• Relocating to San Benito County

  • San Benito County offers many quality-of-life benefits for relocation

  • San Benito County is on a roll economically and culturally, making it an ideal place to relocate a business and family.

    Nothing rings truer these days for this up-and-coming community that boasts an unbeatable combination of great weather, gorgeous mountainous surroundings, a long list of recreational amenities and enticing year-round cultural offerings.

    In other words, the quality of life is through the roof these days, which is one reason why the growth in rooftops has been so healthy.

    Located a short drive from the Pacific Ocean coast, this gem of a community tucked between Silicon Valley and Monterey boasts some of California’s best wineries, high-end schools, a top-of-the-line hospital system, endless outdoor options and entertaining events throughout the year. On top of all that, the weather is great with an average temperature in the upper 60s and more than 300 days of annual sunshine. 

    With a fast-growing county population approaching 60,000, up nearly 10 percent from 2010, San Benito County is home to communities like the bustling Hollister (population 36,600 as of the latest census but on the uptick), the historic mission town of San Juan Bautista (population 1,922), the beautiful countryside in Aromas (nearly 3,000 people), the rancher hub of Tres Pinos, the Pinnacles National Park gateway of Paicines and the mercury mining town known as New Idria.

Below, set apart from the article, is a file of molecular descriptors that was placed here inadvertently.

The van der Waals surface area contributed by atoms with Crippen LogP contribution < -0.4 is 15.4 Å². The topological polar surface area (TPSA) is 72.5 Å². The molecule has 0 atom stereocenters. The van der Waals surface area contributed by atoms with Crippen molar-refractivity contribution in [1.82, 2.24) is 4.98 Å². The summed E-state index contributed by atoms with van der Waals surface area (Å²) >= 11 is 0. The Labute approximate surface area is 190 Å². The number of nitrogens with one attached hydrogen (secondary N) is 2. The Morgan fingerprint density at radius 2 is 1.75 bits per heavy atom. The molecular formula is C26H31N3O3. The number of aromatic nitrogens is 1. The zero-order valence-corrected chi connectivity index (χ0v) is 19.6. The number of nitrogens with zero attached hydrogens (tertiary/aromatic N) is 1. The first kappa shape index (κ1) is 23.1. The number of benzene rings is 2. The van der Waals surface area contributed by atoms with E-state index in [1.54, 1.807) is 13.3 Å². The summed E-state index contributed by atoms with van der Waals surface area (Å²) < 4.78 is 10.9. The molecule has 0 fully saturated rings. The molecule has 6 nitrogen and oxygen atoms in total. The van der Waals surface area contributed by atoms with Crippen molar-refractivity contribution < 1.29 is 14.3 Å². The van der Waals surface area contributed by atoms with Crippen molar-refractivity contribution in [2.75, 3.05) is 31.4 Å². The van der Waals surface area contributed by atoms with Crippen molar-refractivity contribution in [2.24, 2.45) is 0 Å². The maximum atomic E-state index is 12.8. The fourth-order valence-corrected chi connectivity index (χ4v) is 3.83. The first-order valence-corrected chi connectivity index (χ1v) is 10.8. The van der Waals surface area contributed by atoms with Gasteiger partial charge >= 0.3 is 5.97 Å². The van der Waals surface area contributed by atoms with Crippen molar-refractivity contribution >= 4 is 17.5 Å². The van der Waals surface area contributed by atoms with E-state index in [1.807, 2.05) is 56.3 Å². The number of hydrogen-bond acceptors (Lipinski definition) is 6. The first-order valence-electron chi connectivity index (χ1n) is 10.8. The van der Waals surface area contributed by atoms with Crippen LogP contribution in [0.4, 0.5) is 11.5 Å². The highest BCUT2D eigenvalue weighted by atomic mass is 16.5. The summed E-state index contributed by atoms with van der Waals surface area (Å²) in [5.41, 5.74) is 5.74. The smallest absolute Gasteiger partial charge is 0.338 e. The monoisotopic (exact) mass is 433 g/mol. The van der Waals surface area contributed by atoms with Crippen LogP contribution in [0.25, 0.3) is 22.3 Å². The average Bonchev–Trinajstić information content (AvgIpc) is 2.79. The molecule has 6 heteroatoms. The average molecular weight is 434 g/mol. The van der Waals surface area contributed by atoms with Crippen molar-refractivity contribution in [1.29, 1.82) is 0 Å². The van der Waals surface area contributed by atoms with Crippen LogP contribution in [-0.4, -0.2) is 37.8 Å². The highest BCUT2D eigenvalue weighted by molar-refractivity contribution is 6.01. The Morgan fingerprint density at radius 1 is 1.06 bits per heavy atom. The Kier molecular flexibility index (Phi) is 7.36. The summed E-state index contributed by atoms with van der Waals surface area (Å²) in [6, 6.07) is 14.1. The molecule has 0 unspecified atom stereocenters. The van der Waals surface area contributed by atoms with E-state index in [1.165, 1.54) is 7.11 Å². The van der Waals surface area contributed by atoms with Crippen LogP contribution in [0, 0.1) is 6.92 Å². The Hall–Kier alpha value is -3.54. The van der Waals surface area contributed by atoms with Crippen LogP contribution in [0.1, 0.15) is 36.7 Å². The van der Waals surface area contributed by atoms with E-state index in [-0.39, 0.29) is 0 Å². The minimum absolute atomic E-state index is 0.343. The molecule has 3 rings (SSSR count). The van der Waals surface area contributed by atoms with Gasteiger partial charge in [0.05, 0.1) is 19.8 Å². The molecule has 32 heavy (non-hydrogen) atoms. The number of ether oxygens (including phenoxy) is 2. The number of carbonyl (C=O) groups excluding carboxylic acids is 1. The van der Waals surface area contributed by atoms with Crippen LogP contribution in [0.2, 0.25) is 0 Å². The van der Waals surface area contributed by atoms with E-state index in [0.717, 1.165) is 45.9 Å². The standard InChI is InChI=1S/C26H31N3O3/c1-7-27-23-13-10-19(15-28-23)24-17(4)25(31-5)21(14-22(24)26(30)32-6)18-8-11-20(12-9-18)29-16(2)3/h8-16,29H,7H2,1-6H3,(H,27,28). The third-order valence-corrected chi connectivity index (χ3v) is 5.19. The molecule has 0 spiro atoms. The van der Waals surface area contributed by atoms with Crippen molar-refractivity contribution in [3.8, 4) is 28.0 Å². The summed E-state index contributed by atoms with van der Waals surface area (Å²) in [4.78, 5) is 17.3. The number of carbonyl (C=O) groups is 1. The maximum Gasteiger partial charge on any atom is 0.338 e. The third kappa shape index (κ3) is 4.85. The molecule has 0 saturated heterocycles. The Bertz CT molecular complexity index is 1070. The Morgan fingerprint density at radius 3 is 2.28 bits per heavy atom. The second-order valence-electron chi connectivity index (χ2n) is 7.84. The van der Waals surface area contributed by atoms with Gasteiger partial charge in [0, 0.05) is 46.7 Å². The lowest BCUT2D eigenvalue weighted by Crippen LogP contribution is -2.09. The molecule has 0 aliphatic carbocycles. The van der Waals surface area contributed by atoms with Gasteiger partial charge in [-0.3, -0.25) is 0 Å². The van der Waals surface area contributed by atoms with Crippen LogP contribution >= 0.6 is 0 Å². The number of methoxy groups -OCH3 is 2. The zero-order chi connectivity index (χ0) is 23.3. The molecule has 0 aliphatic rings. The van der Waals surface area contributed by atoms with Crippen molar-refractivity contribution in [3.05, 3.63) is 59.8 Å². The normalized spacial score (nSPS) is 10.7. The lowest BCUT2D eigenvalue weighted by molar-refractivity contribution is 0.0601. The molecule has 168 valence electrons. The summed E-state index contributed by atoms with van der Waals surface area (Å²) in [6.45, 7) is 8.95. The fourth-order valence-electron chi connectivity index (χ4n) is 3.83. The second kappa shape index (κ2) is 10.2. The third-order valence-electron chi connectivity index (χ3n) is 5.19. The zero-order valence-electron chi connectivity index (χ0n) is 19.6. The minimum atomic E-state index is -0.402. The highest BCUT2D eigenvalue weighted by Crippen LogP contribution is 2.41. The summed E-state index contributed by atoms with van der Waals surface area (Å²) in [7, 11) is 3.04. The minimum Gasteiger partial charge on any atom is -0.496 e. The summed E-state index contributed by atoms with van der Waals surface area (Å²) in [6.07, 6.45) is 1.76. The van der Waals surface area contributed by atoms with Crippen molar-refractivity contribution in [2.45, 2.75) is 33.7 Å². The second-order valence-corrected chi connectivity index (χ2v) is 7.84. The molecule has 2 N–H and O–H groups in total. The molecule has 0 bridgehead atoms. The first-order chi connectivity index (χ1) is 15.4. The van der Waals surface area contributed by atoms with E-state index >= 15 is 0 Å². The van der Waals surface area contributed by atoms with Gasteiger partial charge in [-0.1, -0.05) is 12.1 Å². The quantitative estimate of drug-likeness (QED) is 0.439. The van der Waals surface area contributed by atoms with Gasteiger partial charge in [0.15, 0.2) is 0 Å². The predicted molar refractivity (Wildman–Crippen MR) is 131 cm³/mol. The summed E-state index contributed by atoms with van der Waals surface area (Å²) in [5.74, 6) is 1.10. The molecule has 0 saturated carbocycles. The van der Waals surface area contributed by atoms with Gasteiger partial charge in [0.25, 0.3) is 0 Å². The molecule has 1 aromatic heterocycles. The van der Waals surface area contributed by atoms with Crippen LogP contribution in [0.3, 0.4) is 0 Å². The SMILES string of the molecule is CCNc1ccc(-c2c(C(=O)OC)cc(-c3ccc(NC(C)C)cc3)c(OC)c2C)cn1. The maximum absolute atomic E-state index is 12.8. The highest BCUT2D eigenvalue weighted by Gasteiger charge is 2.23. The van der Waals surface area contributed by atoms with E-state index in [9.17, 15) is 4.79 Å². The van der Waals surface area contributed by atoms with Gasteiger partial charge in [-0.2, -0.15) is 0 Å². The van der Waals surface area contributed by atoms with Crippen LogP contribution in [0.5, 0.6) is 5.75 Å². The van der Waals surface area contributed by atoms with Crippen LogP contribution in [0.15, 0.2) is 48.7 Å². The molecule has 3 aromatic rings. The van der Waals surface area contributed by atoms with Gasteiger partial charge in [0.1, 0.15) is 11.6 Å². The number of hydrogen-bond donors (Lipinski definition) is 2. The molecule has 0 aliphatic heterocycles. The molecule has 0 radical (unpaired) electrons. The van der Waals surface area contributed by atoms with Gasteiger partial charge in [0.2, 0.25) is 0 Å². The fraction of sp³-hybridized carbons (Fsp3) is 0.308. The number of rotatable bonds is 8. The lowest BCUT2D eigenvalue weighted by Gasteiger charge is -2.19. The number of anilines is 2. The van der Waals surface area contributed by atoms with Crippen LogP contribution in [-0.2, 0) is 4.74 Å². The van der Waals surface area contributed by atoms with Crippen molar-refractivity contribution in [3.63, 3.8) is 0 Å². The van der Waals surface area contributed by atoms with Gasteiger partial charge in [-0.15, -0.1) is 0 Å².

San Benito County’s housing industry, for one, has exploded in the past few years. Much of that development has occurred within county limits, San Juan Bautista and the City of Hollister, where new homes have been built each year since the post-recession comeback. A top city leader, though, believes that leadership in this community has prepared well for the boom.

    “Our former leaders did a really good job of preparing us with the proper infrastructure to accommodate the growth,” Hollister City Manager Bill Avera said, referring to fixes on long-existing water and wastewater issues.

    From an infrastructure perspective, he said leaders “did a good job of allowing us to be in a position to accommodate this growth” without negative effects on services.

    Avera pointed out that two of the fastest-growing sectors overall for the local economy have been construction and automobile sales. That’s good news for local auto retailers like Greenwood Chevrolet and Tiffany Motor Co. As for the automobile side, Avera surmised that people gradually have become more comfortable, financially speaking, in years following the last recession. That has allowed them to buy homes and upgrade their vehicles.